I’m standing in a clear and gently moving stream. In hip waders. Olive green hip waders. Because I consider mowing the lawn an extreme form of outdoor activity, I never before have been in a pair of these things, and I’m pretty sure I look ridiculous.
It doesn’t help any that the Notre Dame students with me required no such get-ups – they marched right in wearing nothing more than sandals, shorts and T-shirts. They’re in the middle of the stream now, three of them, hunched together with their hands deep in the drink. They’re recovering the specimens of a project, something to do with the decomposition of various tree species. It was all thoroughly explained to me a short time before, but, well, let’s just say my ability to comprehend the particulars of biology has never been that strong.
One the students, Samantha Stevens, lifts an arm to the late July sun and excitedly announces the presence of a bug on her hand. She refers to it by some multisyllabic name, but from where I’m standing it looks like a giant roach. I’m soon entertaining possibilities that one of those things is in my waders, and when the group declares that it’s ready to go, I’m the first one out.
I quickly learn, however, that if I want to continue getting a flavor of things here, I need to remain looking like Long John Silver: The group is headed to another part of the stream to help a student there work on her study into the possible causes of a phenomenon known as drift – when certain aquatic insects detach themselves from rocks and float downstream.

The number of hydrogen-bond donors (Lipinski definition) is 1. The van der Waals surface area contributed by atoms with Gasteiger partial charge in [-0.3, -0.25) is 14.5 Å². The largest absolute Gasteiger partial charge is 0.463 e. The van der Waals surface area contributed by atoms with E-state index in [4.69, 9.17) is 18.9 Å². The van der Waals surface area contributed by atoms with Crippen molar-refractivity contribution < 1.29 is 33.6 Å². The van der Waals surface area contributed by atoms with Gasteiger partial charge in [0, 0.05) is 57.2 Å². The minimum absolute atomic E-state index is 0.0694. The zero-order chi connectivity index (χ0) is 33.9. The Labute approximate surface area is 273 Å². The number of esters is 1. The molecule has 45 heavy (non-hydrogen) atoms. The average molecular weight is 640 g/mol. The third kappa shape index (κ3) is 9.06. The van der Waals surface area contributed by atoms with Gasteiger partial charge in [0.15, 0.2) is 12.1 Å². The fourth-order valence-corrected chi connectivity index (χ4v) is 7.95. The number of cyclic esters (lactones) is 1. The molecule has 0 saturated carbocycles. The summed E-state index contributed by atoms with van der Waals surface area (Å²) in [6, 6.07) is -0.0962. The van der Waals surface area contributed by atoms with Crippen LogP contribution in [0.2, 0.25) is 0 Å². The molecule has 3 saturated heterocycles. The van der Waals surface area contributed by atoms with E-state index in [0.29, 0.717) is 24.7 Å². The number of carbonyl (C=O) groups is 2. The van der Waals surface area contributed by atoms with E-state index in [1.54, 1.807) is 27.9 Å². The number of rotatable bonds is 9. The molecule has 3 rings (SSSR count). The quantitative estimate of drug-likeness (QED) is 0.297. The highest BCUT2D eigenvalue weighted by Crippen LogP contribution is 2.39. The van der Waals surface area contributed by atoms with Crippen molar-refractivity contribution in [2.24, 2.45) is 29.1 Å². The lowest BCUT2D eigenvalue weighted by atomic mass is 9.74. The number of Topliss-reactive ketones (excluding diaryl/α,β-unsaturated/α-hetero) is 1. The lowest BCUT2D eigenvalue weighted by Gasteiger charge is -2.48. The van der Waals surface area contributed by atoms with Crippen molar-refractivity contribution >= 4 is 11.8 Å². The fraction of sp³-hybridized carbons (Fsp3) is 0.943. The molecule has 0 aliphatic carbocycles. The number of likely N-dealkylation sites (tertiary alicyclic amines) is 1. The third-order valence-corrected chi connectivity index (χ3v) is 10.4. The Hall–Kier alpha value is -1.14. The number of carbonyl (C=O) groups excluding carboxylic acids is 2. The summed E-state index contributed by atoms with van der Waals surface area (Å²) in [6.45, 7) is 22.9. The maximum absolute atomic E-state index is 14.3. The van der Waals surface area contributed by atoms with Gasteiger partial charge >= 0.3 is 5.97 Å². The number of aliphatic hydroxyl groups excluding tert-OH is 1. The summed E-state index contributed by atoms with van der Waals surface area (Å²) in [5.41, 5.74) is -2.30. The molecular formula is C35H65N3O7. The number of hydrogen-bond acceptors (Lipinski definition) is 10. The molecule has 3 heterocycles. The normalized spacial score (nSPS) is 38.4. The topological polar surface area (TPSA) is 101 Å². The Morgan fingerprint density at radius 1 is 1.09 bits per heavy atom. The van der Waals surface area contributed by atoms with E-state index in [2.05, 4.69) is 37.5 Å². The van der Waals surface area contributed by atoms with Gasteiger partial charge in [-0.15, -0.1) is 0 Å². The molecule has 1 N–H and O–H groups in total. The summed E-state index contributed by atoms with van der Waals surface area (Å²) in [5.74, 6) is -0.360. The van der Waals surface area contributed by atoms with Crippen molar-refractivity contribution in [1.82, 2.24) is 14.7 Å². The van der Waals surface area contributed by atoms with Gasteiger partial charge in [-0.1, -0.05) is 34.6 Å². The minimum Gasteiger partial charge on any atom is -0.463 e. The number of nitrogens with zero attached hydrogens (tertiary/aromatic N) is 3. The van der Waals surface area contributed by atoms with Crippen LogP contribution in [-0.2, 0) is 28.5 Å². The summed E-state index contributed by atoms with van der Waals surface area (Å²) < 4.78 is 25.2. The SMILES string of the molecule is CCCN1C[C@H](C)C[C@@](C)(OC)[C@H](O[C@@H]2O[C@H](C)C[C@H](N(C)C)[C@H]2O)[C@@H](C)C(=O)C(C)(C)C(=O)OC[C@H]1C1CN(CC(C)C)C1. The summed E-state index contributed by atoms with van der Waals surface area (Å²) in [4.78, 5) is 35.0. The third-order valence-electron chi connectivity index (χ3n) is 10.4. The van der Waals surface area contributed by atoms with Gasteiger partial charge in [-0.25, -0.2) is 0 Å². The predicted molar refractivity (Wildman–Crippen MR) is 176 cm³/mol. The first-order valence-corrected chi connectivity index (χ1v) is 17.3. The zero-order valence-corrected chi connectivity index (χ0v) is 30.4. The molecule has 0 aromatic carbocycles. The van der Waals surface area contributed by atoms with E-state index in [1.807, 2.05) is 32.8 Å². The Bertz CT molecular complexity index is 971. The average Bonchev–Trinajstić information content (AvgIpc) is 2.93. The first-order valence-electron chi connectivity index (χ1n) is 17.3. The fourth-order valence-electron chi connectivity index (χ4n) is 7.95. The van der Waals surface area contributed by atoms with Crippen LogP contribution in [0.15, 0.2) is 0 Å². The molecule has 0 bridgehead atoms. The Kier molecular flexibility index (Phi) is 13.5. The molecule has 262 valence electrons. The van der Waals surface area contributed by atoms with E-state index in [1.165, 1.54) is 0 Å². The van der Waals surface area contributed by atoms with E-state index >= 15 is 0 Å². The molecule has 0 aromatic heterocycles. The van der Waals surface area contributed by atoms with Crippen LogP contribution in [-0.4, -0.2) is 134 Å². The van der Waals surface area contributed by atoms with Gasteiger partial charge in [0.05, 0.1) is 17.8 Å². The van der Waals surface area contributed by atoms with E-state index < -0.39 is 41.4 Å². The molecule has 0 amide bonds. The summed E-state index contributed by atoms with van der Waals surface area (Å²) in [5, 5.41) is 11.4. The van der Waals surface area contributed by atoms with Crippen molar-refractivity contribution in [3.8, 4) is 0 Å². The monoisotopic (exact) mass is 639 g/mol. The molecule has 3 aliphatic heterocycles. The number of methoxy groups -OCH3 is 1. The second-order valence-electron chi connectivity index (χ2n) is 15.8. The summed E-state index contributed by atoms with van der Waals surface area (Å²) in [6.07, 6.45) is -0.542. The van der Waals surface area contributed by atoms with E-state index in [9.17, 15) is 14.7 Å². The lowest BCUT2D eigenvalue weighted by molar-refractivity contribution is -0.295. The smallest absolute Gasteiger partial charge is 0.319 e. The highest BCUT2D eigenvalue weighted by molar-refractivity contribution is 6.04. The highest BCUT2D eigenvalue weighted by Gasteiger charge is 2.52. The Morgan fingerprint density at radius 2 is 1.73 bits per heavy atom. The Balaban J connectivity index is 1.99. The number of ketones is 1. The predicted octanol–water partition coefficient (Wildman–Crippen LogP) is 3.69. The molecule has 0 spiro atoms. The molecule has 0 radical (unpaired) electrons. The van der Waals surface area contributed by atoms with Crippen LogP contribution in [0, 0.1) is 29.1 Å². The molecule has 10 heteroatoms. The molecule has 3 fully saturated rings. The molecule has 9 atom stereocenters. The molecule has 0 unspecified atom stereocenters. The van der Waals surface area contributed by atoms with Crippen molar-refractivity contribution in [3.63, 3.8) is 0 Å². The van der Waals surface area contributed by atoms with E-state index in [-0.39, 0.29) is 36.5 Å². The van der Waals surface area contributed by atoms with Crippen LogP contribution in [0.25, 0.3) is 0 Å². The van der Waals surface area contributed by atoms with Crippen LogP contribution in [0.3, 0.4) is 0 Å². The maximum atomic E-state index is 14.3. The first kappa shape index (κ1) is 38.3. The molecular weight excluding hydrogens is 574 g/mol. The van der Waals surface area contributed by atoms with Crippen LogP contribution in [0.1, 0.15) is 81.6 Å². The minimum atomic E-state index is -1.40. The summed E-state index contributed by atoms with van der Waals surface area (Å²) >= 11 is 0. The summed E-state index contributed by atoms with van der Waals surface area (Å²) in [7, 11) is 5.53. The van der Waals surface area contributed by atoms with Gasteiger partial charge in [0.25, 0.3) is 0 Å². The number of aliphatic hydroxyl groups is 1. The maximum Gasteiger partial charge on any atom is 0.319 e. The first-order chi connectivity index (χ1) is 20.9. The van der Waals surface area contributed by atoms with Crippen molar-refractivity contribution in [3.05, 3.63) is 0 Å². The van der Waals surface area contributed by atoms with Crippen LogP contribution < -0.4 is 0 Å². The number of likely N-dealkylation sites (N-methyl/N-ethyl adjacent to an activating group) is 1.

Bugs, bogs, streams and stones. Such is life at the University of Notre Dame Environmental Research Center in northern Wisconsin – also known as UNDERC or, more commonly, as Land O’ Lakes, after the nearby town of the same name. An equally appropriate title, however, might be Notre Dame’s Best Kept Secret. After all, an informal poll most likely would reveal that few students, or alumni for that matter, are aware that the school owns such a place – some 7,000 acres of wilderness along the border of Wisconsin and Michigan’s Upper Peninsula that serves as the home of an undergraduate research program, year-round grant studies and a getaway retreat for many of the University’s top brass.
While it may be little known, the property is indeed a prized possession – a giant swath of largely unspoiled earth in which scores of plant, fish and animal species thrive. The land, of course, is not completely void of human encroachment. A number of simple, dark wood housing units and a couple of stark laboratory buildings sit clustered together near the main entrance. But after that it’s all terra firma at its most natural state: Forests thick with green run for miles in every direction, interrupted only by a small network of gravel roads and streams; a dozen or so lakes of all sizes shimmer with a vibrant blue, while just as many bogs, with their heavy, black-as-tar water, sit much more still; eagles soar high above the trees, while scores of deer prance between them; and on most nights the stars are so plentiful that they paint the charcoal sky nearly white.
Spread out quiet and still, it is a place that does nothing and everything all at once. With its hidden and untouched life at nearly every turn, it offers students an amazing introduction to the world of biological research, provides scientists from all over with a perfect setting to continue unlocking the secrets of nature and gives average visitors such as me the chance to marvel at what’s still out there well past the skyscrapers and shopping malls.